The audience for Manchester Orchestra was made up of two completely different kinds of people. The backwards majority and the real fans that want to go see the artists play their hearts out, hearing those songs they loved so much and have listened to religiously. They had those lyrics, song break-downs, and solos down by heart. It’s a bizarre science, but a worthwhile one that we all do. If you say you don’t then you’re lying or a soulless Nazi that should just be put down, so take your pick. But ah yes, the fans were ready for the big day in this heat, ready to have their great personal experience with that band they love so much. Even if you don’t like the artists themselves, you always have to respect the true fans and that devotion and passion they have for the bands they love. On the other hand, all that advertisement was like chum to backwards majority-those people who said, “Hey, let’s hop in our cars, buy some Busch beer, and go to that one show that BUZZ has been talking about so much. I mean, shoot, what else do we have to do tonight, Randy?”
The backwards majority is a product of the Regan years, the years of secular thinking and self indulgence, just like a bad case of herpes; no matter what you do, a few always pop up. On the night of the show, they showed up in masses, buying up tickets that should have gone to the true fans. When I got to the City Market, the backwards majority had already poured all the beer down their throats (and I mean all of it) and now they were growing restless; they had watched the movie 300 and UFC and finished it all off with some good old American Idol before they got there. They were out of beer so this mob sought out other fun; they wanted to indulge in that need for violence. Any poor, music loving fan had to watch where they were going because a bump into a member of the backwards majority would mean all you would hear is something that sounded like a pig’s screech before being tackled and have a barrage of fists hit your face, and I saw that tragedy happen way too many times that night. Damn it Josh, you’re going to scare these kids with stories like that; you know your readers enjoy your words at night, in bed, and with a glass of warm milk, just like Bill Murray, you’re going to give these poor people nightmares. Ah yes! Sorry readers, the night was not ruined by those bad people and I have not even mentioned how great Manchester Orchestra was.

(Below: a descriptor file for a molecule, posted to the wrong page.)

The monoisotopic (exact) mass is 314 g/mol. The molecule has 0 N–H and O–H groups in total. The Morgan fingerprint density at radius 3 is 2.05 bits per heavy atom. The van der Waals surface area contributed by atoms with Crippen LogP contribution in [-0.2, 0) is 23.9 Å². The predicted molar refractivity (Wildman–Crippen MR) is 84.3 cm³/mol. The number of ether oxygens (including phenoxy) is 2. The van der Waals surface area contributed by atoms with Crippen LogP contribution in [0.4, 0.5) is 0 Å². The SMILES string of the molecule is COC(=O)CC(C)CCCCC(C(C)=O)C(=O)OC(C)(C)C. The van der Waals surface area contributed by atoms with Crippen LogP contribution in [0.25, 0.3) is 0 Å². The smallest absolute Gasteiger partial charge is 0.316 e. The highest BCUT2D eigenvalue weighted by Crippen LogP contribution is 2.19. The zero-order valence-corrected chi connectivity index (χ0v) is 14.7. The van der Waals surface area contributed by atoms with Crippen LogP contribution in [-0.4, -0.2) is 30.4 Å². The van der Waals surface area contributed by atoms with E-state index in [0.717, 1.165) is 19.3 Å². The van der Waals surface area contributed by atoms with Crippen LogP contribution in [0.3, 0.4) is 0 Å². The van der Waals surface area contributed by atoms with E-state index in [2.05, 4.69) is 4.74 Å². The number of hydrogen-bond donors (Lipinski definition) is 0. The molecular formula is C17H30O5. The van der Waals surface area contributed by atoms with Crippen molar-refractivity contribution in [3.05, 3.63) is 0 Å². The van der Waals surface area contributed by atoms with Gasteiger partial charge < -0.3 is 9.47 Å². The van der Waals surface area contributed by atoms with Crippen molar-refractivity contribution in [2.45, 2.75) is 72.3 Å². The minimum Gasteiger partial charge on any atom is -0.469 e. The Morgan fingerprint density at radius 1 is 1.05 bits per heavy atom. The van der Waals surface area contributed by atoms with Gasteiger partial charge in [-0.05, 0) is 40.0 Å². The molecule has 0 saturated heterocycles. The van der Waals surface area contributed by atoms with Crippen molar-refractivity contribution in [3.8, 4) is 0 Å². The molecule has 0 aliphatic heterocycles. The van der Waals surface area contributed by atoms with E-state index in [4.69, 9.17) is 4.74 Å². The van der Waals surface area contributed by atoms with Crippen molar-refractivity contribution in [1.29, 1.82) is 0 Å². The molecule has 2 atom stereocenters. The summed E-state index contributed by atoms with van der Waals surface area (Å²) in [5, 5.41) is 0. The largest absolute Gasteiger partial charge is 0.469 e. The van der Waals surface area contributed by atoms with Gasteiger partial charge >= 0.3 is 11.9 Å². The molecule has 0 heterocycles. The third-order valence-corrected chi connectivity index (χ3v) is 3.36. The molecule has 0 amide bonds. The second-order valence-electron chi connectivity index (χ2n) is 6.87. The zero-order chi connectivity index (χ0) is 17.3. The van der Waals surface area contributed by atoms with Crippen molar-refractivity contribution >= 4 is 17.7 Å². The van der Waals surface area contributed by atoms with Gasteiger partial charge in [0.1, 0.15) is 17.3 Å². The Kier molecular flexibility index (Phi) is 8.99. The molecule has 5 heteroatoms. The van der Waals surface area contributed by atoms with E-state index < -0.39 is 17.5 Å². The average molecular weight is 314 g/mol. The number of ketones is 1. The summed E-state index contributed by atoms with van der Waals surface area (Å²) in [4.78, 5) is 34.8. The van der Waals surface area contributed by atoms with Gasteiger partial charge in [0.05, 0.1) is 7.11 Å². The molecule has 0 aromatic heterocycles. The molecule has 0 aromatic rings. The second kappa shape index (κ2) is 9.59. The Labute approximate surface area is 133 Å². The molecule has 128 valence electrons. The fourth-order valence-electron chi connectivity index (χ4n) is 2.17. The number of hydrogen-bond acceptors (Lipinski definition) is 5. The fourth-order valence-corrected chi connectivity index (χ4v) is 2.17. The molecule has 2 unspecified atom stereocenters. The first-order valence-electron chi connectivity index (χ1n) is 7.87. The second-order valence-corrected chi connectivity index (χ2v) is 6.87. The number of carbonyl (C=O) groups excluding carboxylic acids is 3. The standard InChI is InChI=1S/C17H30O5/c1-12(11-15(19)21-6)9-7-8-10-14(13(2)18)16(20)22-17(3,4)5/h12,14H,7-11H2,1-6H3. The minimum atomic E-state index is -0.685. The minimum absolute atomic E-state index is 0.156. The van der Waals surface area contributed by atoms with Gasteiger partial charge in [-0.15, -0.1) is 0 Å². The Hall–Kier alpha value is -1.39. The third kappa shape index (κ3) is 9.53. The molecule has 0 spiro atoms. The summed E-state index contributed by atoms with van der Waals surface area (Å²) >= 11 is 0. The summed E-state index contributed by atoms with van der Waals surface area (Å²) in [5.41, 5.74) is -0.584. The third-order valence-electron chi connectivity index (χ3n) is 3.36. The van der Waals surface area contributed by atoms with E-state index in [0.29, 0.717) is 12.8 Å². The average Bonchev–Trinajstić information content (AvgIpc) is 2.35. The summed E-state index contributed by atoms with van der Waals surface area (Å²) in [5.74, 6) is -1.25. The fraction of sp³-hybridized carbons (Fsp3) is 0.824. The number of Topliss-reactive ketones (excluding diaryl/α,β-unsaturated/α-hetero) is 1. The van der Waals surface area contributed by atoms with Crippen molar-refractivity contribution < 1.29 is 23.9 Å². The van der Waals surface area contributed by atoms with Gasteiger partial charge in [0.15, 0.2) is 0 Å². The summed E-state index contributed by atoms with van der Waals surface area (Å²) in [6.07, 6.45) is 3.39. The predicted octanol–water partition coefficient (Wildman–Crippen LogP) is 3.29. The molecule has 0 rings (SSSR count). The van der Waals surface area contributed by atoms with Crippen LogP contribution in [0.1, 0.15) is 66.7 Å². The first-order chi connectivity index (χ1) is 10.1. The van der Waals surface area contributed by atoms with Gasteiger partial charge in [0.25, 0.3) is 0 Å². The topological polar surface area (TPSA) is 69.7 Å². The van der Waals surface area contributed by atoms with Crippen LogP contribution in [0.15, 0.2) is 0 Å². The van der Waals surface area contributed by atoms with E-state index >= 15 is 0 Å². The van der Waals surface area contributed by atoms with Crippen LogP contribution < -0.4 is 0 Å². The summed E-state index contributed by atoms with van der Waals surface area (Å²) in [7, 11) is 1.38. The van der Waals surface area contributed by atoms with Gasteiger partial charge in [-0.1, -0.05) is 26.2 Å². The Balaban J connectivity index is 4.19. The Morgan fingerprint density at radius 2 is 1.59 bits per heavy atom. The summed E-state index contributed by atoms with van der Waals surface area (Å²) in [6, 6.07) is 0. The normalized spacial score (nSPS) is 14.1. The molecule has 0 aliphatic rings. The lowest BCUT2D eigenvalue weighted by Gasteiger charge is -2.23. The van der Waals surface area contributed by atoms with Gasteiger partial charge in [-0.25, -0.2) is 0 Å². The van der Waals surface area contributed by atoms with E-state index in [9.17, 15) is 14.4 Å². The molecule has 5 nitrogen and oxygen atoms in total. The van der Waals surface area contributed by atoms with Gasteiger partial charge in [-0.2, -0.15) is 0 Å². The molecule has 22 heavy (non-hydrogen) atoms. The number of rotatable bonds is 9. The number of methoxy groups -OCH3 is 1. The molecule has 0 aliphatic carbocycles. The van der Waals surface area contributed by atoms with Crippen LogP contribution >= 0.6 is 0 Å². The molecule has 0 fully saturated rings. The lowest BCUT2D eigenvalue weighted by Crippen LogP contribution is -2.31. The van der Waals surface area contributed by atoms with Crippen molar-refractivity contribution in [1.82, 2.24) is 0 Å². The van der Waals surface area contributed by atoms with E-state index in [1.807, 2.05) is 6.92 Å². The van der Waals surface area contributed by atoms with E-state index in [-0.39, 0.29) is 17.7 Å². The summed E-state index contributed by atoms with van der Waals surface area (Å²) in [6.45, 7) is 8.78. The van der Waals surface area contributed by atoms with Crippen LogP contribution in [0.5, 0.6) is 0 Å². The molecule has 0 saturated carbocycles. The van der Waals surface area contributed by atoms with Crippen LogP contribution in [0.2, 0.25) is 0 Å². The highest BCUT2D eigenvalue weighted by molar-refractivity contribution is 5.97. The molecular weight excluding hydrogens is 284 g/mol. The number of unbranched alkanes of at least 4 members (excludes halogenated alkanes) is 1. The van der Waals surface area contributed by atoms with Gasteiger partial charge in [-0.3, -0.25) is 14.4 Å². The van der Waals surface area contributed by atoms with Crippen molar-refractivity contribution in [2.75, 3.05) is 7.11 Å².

When Manchester Orchestra hit the stage I was at best skeptical if they could put on any kind of show at all. It would be another thirty minutes in the heat that was melting this three-hundred pound vegan to the bone but from song one they came on stage and played with pure hardcore emotion that was not fueled by some sort of testosterone beer trip that football players and fans depend on. Nope, this hardcore emotion came from years of passion and raw life experience. Manchester Orchestra’s first song was their radio song “I’ve got friends” and of course I have heard too many times to count on the radio and always have just thought it was good but nothing great. Nothing that time we’ll remember forever but if time has any eye for talent at all they will be remembered for their live performance. As soon as the lead singer Andy Hall, who looked liked just Zach Galifianakis, started saying those first lyrics, “Dirty in the ground is what I need, I got another one to tell you and another one to make you believe” I was hooked and not because these lyrics were particularly amazing but the way he sang them you could tell there was a sad story behind them and it brought unbelievable energy. This energy transferred directly to me, I felt this rise in my emotion that was like heartbreak after a bad break up but at the same time it was not depressing, it made me feel like the ship was going down no matter what so I better jump in the air as high as I can and scream these words (I somehow knew them), heat be damned.
The show went on and the sun was making me pour sweat, but I did not care because Manchester was about to play a song that was going to bring down the house, It was time for “Shake It Out”. No one was more pumped for this song than my new best friend Chris “Lightning” Freeman who even though he had no percussion to play on this song nothing was not going to stop him from playing, he just swinging his arms at his air drums, he seemed completely unaware of anything but the music; he was by far the band’s biggest fan. As “Shake It Out” roared on, I could hardly breathe but I still would not let my feet stay on the ground for more than half a second, I just kept jumping like it was 1999 and the crowd and myself were facing certain doom at midnight.
In only six songs, Manchester Orchestra did what no other band could do that night, they played music that was real, music that was not made for money but music that was made for the love of it. No other song showed this more than their last song “The River”. I’m not a fan of songs that are about bad relationships, about soul-eating women unless Trent Reznor writes them but “The River” is the acceptation to the rule. Andy Hall played the song with pain on his face like he was reliving the moments with the girl that the song was about “I’m going to leave you the first chance I get”, “take me to the river and make me clean again”. The song made me feel like the Joseph Gordon Levitt character in the movie 500 Days of Summer and ‘some girl had just taken a shit on me literally, well not literally that would be disgusting.’ Jokes aside, I highly recommend you somehow obtain a copy of their album, Mean Everything To Nothing.
Manchester Orchestra gets 4 “drunken frat boys” out of 5
by Josh Davis